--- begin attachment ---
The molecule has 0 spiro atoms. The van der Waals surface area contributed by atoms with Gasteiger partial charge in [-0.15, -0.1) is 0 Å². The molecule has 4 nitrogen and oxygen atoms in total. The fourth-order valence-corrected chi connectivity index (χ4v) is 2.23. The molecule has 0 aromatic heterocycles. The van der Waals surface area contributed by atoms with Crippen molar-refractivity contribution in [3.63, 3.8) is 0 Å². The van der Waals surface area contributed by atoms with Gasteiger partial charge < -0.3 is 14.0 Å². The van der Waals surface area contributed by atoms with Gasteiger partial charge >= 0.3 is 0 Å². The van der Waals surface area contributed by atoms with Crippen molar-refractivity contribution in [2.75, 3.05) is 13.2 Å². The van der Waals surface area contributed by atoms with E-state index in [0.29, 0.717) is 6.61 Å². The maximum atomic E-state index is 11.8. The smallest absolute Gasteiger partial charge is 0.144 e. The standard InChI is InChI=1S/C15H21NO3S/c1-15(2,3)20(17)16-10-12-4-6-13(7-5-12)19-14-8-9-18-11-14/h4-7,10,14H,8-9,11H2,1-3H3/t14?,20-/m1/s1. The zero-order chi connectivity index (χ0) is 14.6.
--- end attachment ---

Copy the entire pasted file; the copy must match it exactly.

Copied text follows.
The molecule has 0 spiro atoms. The van der Waals surface area contributed by atoms with Gasteiger partial charge in [-0.15, -0.1) is 0 Å². The molecule has 4 nitrogen and oxygen atoms in total. The fourth-order valence-corrected chi connectivity index (χ4v) is 2.23. The molecule has 0 aromatic heterocycles. The van der Waals surface area contributed by atoms with Crippen molar-refractivity contribution in [3.63, 3.8) is 0 Å². The van der Waals surface area contributed by atoms with Gasteiger partial charge < -0.3 is 14.0 Å². The van der Waals surface area contributed by atoms with Gasteiger partial charge >= 0.3 is 0 Å². The van der Waals surface area contributed by atoms with Crippen molar-refractivity contribution in [2.75, 3.05) is 13.2 Å². The van der Waals surface area contributed by atoms with E-state index in [0.29, 0.717) is 6.61 Å². The maximum atomic E-state index is 11.8. The smallest absolute Gasteiger partial charge is 0.144 e. The standard InChI is InChI=1S/C15H21NO3S/c1-15(2,3)20(17)16-10-12-4-6-13(7-5-12)19-14-8-9-18-11-14/h4-7,10,14H,8-9,11H2,1-3H3/t14?,20-/m1/s1. The zero-order chi connectivity index (χ0) is 14.6.